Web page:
Singapore financial advisory market booming

30 October 2013   Category: News, Asia, Global, Singapore   By Asia Asset Management

Singapore’s financial advisory market appears to be in an incredibly strong state with 82% of advisers citing growth over the last few years compared to 60.7% in other countries surveyed for the 2013 Natixis Global Asset Management Advisor Survey, released on October 29. As a reflection of this trend, Singapore advisers say that they spend an enormous 42.5 hours a month on average seeking out new clients compared to an average of 15.9 hours by advisers in other countries. 
According to the survey, the top three factors in investment decision-making for Singapore financial advisers are volatility, risk and income. When asked what they consider to be their primary strengths, more advisers in Singapore than in other countries cited: understanding client risk appetite, explaining investment concepts to clients, observing and understanding general investment market conditions and retirement planning. 
Eighty-seven percent of Singapore advisers said they are confident that their clients’ portfolios can withstand a market correction, although less, 74.7%, are confident that their clients’ portfolios can tolerate a rise in interest rates. 
Despite this positive sentiment, investment challenges and concerns still linger. According to the survey, only 26% of Singapore advisers are ‘very confident’ their clients’ current investments can take advantage of a bull market recovery (versus 36.2% for other countries), and they said they would find it difficult to balance client asset growth objectives against protection of principal (56% versus 33.7% for other countries), with 54% saying that they would struggle to protect client portfolios from dramatic swings in value (versus 47.4% for other countries). 
Singapore advisers were polarised about their ability to offer clients uncorrelated returns to broader global markets with 37.3% claiming this would not be difficult to achieve and 50% claiming it would be. 
Respondents in Singapore said that it was difficult to construct portfolios that can reduce risk and enhance returns simultaneously, and 69% said there is need for more education in this space.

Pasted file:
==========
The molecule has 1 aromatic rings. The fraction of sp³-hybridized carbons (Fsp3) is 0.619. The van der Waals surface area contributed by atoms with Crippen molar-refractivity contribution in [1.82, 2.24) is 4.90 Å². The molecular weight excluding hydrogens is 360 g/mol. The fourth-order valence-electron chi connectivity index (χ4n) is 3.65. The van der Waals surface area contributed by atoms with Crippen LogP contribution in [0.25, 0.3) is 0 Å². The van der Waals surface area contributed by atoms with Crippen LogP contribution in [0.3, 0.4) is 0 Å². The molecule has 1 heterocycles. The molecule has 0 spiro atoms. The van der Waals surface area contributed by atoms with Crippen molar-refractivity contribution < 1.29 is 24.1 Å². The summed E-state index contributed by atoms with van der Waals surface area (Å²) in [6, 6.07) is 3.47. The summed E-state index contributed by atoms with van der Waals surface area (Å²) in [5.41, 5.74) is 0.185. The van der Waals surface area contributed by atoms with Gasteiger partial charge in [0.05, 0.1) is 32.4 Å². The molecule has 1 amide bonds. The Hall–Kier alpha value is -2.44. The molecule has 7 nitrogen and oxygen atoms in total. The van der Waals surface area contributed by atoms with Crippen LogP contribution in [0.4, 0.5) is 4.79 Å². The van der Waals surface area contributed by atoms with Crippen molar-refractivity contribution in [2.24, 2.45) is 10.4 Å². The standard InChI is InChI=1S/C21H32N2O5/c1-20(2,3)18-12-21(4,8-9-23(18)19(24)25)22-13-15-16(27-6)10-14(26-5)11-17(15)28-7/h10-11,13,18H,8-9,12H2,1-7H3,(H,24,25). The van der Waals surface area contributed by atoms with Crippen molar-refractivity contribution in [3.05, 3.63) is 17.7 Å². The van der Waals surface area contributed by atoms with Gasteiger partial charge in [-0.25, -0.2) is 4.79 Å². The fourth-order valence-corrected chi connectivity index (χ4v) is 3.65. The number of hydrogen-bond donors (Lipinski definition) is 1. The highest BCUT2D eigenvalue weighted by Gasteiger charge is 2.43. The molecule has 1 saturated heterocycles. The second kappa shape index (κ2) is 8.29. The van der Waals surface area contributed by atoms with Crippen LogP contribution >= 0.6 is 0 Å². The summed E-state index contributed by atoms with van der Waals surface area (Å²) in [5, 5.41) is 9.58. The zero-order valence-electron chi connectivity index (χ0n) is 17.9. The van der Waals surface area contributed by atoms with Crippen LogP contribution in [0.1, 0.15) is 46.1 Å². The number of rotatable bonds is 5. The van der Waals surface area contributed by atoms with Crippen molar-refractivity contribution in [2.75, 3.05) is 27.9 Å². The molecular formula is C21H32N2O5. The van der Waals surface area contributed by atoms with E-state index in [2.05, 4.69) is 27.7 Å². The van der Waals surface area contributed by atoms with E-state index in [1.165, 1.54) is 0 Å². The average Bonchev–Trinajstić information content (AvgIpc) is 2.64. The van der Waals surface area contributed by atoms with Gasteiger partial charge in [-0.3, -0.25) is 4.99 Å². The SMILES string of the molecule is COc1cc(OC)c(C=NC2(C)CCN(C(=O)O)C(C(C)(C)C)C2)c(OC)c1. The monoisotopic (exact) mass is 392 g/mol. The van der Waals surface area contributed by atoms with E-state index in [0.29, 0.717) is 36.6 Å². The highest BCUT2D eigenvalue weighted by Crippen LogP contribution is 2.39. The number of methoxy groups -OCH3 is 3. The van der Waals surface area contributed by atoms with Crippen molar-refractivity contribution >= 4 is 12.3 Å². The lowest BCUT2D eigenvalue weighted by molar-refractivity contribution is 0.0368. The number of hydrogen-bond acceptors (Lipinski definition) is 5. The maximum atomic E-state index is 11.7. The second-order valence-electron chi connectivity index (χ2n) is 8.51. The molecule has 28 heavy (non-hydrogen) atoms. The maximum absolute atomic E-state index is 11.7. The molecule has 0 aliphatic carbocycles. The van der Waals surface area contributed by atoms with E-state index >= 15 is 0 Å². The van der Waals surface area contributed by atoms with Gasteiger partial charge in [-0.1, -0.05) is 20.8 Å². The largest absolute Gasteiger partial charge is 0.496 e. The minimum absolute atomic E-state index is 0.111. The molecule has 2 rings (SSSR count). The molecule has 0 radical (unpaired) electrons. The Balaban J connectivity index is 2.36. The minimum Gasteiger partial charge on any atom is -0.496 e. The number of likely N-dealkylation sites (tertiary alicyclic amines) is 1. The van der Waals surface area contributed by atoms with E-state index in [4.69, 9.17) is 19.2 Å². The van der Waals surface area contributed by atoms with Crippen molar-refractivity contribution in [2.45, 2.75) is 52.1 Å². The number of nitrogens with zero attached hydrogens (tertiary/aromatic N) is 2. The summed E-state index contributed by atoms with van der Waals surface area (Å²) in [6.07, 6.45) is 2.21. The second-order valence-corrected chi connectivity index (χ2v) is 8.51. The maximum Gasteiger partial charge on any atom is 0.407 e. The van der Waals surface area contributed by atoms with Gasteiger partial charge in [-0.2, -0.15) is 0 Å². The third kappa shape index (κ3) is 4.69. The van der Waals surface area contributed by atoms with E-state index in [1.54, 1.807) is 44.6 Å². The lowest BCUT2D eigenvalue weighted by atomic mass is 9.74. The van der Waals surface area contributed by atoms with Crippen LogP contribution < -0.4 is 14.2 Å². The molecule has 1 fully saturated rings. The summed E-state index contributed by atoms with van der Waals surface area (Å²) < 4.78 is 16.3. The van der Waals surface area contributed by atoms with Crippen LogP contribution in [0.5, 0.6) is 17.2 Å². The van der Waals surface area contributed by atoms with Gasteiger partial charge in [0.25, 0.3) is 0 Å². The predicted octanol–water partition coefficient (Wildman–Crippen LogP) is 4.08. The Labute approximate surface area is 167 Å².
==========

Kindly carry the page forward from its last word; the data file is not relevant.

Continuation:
“Recent market buoyancy and increasing demand for professional advice are not a guarantee of future success,” says Madeline Ho, head of wholesale fund distribution for Asia Pacific, Natixis Global Asset Management. “Financial advisers continue to face numerous challenges and it is imperative that the asset management industry provide relevant solutions to meet these challenges.” 
“This research underscores our philosophy of building more durable portfolios that can stand up to the challenges of today’s modern markets,” says Ms. Ho. “Advisers are focused on risk, volatility and income. We make risk the primary consideration for asset allocation in order to help minimise the impact of extreme market movements. We focus on improved diversification through smarter use of traditional asset classes and exposure to uncorrelated investments and techniques to help investors reach their goals in up and down markets.” 
Singapore advisors are ahead of the global move away from traditional portfolio construction techniques. Fifty-six percent of Singapore financial advisers question the traditional 60/40 asset allocation split between equities and fixed incomes, compared to 39.6% for other countries, and are divided on the view that longer holding periods decrease the likelihood of a negative annualised return. 
“But the role of traditional assets in investors’ portfolios is still relevant,” says Ms. Ho. “The key is to pursue smarter strategies when navigating today’s complex and volatile markets. Focus on smart beta, and improve risk-adjusted equity returns through a disciplined and repeatable investment process. For fixed income, focus on strategies that can weather rises in interest rates and inflation, and use a multi-sector income approach and sub-category funds for better potential returns from various sources.” 
Alternative investments are becoming popular in Singapore. Seventy-three percent of financial advisers say they discuss alternative investments with their clients and 58% of their clients have a good understanding of alternative investment strategies, a much greater proportion compared with 34% for other countries. Despite the level of client understanding, 50% of financial advisers consider that a lack of supporting information and products often being too complex are key obstacles for them to either communicate or understand alternative investment strategies better. 
Fifty-five percent of Singapore financial advisers said it would not be difficult to accommodate draw-downs for clients in retirement while keeping portfolios growing to transfer wealth compared to 36.7% for other countries. The confidence is due in part to advisers citing retirement planning as their main strength. 
However, the toughest challenge Singapore financial advisers are confronted with in the retirement space is the ability to offer clients sufficient income with 50% describing it as difficult compared to 46% by their international peers.